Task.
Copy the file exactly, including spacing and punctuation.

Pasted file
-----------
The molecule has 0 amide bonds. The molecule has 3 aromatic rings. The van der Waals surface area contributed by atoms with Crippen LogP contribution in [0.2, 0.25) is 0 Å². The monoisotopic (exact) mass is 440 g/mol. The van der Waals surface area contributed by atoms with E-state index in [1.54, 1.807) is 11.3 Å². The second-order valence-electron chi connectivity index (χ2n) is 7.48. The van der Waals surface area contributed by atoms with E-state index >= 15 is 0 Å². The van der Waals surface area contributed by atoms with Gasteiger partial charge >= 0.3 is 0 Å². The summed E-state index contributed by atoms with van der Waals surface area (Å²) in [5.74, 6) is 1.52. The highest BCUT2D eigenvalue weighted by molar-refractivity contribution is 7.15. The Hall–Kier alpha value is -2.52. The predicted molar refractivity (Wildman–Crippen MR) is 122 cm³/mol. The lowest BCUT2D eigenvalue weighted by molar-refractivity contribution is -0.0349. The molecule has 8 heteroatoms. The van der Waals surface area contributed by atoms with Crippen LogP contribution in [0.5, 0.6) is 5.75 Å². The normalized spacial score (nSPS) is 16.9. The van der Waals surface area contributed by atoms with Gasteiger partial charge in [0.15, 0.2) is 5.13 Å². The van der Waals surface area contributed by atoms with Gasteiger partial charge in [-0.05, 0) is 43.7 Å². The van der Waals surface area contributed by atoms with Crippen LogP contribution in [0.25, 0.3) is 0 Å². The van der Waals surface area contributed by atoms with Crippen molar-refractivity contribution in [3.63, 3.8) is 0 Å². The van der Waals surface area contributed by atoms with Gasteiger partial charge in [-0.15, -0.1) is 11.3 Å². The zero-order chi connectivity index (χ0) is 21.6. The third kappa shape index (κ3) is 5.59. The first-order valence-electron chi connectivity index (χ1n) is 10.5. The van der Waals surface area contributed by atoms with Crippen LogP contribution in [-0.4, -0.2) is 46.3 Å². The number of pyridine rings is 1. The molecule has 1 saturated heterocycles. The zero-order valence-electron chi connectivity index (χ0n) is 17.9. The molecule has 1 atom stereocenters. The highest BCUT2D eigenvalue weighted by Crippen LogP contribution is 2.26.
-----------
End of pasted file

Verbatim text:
The molecule has 0 amide bonds. The molecule has 3 aromatic rings. The van der Waals surface area contributed by atoms with Crippen LogP contribution in [0.2, 0.25) is 0 Å². The monoisotopic (exact) mass is 440 g/mol. The van der Waals surface area contributed by atoms with E-state index in [1.54, 1.807) is 11.3 Å². The second-order valence-electron chi connectivity index (χ2n) is 7.48. The van der Waals surface area contributed by atoms with E-state index >= 15 is 0 Å². The van der Waals surface area contributed by atoms with Gasteiger partial charge >= 0.3 is 0 Å². The summed E-state index contributed by atoms with van der Waals surface area (Å²) in [5.74, 6) is 1.52. The highest BCUT2D eigenvalue weighted by molar-refractivity contribution is 7.15. The Hall–Kier alpha value is -2.52. The predicted molar refractivity (Wildman–Crippen MR) is 122 cm³/mol. The lowest BCUT2D eigenvalue weighted by molar-refractivity contribution is -0.0349. The molecule has 8 heteroatoms. The van der Waals surface area contributed by atoms with Crippen LogP contribution in [0.5, 0.6) is 5.75 Å². The normalized spacial score (nSPS) is 16.9. The van der Waals surface area contributed by atoms with Gasteiger partial charge in [0.15, 0.2) is 5.13 Å². The van der Waals surface area contributed by atoms with Gasteiger partial charge in [-0.05, 0) is 43.7 Å². The van der Waals surface area contributed by atoms with Crippen LogP contribution in [0.25, 0.3) is 0 Å². The van der Waals surface area contributed by atoms with Crippen molar-refractivity contribution in [3.63, 3.8) is 0 Å². The van der Waals surface area contributed by atoms with Gasteiger partial charge in [-0.15, -0.1) is 11.3 Å². The zero-order chi connectivity index (χ0) is 21.6. The third kappa shape index (κ3) is 5.59. The first-order valence-electron chi connectivity index (χ1n) is 10.5. The van der Waals surface area contributed by atoms with Crippen LogP contribution in [-0.4, -0.2) is 46.3 Å². The number of pyridine rings is 1. The molecule has 1 saturated heterocycles. The zero-order valence-electron chi connectivity index (χ0n) is 17.9. The molecule has 1 atom stereocenters. The highest BCUT2D eigenvalue weighted by Crippen LogP contribution is 2.26.